person holding black pen

Photo by rawpixel.com on Pexels.com

Dreaded paperwork

Another piece of the business of writing is having a tax advisor who knows what you need to sell books at venues in your state. Some authors feel awkward charging customers sales tax. You are selling a product. If you don’t charge it, then it comes out of your pocket. The IRS will not be happy if you don’t pay taxes. You must understand what paperwork they require for your income tax at years end too. What can you claim as a deduction and where to send your sales tax?

Hire help

You can hire accountants, tax advisors or marketing gurus to do these things. My marketing gal does most of my social media, creates memes and tracks results. I choose to do some of it myself too. Numbers and I have never been friends. My tax guy is outstanding, and my hubby keeps the books for free.

Ask others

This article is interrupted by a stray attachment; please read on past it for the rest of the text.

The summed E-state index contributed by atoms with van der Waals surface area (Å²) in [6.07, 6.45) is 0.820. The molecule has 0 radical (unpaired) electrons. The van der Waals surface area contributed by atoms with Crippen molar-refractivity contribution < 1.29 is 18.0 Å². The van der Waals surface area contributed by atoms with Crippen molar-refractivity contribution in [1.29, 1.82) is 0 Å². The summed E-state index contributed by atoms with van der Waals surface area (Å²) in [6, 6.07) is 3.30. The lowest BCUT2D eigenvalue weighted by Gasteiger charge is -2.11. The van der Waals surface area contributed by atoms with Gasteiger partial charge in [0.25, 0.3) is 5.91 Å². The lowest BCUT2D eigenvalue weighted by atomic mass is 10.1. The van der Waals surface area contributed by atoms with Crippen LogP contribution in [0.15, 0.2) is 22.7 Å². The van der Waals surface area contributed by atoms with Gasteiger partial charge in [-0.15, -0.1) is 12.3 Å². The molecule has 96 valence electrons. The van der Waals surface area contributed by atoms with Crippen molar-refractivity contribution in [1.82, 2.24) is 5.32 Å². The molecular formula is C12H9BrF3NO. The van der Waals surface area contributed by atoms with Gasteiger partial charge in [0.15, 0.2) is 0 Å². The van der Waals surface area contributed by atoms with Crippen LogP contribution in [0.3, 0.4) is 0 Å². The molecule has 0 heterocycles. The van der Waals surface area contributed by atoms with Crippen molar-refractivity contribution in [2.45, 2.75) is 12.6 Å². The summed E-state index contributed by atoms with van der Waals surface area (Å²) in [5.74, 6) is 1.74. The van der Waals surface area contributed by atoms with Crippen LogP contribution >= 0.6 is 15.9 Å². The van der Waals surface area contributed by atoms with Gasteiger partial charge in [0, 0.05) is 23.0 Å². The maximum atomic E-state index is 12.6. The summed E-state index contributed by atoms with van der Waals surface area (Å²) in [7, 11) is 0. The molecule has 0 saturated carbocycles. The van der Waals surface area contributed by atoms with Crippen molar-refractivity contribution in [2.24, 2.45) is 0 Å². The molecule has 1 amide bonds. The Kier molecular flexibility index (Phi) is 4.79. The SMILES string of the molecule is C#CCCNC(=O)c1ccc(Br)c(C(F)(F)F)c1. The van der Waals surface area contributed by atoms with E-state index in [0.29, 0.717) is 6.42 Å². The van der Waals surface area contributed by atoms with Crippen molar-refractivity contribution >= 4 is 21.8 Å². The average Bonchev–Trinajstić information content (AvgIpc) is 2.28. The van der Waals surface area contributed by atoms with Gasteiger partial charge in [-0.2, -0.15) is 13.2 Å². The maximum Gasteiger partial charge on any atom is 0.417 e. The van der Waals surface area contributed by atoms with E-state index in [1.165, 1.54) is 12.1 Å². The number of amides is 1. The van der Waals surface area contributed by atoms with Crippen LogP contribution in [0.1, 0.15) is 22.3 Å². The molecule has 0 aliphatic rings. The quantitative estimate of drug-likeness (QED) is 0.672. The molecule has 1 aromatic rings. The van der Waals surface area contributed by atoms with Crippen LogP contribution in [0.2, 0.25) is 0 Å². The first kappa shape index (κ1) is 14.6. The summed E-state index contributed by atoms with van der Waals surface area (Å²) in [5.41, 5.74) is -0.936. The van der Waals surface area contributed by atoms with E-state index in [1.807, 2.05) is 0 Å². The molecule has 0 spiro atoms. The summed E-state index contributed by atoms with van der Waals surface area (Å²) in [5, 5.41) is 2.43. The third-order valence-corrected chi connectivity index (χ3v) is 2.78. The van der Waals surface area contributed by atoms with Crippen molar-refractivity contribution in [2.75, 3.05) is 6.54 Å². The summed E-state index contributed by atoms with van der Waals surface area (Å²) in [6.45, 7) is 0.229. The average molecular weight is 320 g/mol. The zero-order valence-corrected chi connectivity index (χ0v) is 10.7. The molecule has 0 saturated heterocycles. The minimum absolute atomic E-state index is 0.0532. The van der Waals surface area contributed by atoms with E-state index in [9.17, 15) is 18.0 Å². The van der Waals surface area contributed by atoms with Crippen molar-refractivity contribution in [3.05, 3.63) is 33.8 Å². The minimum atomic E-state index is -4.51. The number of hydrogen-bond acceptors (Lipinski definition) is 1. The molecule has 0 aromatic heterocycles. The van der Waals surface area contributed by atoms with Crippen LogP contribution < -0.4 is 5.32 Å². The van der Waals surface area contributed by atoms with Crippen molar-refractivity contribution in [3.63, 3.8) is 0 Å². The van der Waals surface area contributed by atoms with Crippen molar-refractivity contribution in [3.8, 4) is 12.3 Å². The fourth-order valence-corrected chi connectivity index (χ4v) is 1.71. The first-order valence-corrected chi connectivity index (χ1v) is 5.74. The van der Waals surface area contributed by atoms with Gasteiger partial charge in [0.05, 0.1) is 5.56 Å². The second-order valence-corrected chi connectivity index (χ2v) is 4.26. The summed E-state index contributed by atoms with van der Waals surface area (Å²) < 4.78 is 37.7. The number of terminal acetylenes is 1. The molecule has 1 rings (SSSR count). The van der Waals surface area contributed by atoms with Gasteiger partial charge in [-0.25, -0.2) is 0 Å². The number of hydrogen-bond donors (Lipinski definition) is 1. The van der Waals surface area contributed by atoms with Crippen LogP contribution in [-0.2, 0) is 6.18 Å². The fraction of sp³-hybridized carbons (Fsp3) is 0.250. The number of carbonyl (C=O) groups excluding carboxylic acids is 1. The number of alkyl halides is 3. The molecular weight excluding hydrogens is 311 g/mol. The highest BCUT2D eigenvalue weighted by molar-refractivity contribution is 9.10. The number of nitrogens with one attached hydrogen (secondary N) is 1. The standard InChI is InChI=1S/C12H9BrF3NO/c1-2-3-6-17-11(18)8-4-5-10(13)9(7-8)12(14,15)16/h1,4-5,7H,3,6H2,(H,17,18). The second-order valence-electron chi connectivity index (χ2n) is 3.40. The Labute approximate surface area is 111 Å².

I wasn’t shy about asking other authors what resources they used to run a successful business. I’ve a lot of work still ahead as I navigate building my writing career. Longing for the days when publishers built careers won’t sell books or grow my income. It’s up to me to make it happen. And that is a tough steak to chew. But chew it I will.

How do you run your writing business? What new things have you taken on to make it a success? Comment below so we can encourage one another.


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Six Tips for Choosing Conference classes

Tomorrow begins the first day of the Write to Publish Conference. I’m looking forward to seeing friends and networking.  As I peruse the class and workshop offering, I recall my first ever conference back in 2005.